Telephony metadata collection also helped the government disrupt a 2009 plot by al-Qaida to bomb a New York City subway, the government noted.

He recounted a "number of recent episodes" demonstrating how the program helped prevent and protect against a terrorist attack. In January 2009, NSA discovered a connection with an individual in Kansas City that information about a plot in the early stages of attack against the New York Stock Exchange. He says the program led to three defendants being convicted of terrorism related offenses in support of al-Qaida.

Holley also attributed telephony metadata collection to helping the government build its case against Chicago businessman David Coleman Headley, related to his participation in a plot to attack a Danish newspaper that published cartoons depicting the Prophet Mohammed.

In September 2009, the NSA discovered an al-Qaida terrorist in contact with an unknown person in the U.S. about efforts to get explosive material. A lead revealed a previously unknown number for co-conspirator Adis Medunjanin and other extremists who conspired to bomb the New York City subway system, according to the declaration. Medunjanin was sentenced to life in prison in November 2012.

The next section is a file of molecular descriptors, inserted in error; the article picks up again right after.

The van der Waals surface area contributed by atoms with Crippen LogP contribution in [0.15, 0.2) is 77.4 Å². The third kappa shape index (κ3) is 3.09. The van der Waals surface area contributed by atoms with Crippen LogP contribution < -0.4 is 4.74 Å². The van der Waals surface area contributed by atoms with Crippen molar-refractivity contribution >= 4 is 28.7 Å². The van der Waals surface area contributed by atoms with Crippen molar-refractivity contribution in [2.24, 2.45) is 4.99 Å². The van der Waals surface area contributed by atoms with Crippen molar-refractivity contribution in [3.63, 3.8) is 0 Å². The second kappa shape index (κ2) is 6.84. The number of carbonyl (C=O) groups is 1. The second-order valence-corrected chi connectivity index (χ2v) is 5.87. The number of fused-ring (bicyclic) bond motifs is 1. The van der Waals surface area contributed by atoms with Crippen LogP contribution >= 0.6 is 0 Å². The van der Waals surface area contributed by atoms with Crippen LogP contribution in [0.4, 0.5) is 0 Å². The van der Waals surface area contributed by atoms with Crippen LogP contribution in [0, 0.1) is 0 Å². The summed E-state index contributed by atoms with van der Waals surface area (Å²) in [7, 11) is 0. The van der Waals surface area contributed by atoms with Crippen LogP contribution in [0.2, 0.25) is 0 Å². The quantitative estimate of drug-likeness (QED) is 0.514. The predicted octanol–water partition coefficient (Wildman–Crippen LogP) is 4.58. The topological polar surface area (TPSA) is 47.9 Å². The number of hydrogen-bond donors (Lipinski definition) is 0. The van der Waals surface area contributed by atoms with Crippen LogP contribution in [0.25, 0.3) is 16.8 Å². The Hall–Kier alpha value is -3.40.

Teresa Shea, signals intelligence director for the NSA, said in a declaration, also filed Tuesday, that from May 2006 through May 2009, the NSA provided to the FBI and other agencies 277 reports containing 2,900 telephone identifiers.

If the spying program is enjoined, the NSA would need six months to implement a replacement solution, she added.

"If this court were to grant a preliminary injunction and the defendants were to later prevail on the merits of this litigation, it could prove extremely difficult to develop a solution to reinsert any quarantined records and would likely take considerable resources and several months to build, test, and implement a re-insertion capability suited to this task," the declaration states.

The ACLU meanwhile says in its latest motion that the program is "broad beyond all limits," and violates its 1st Amendment rights.

"No other law-enforcement demand has involved the disclosure of Americans' telephone communications on such wholesale terms," the ACLU wrote. "As a direct result, the program's intrusion on associational privacy and its chilling effect on protected expression are on a scale without ready comparison. In these qualities, the program puts a wholly new calculus before the court - one which fails the exacting-scrutiny standard, and cannot be saved by even the purest motives."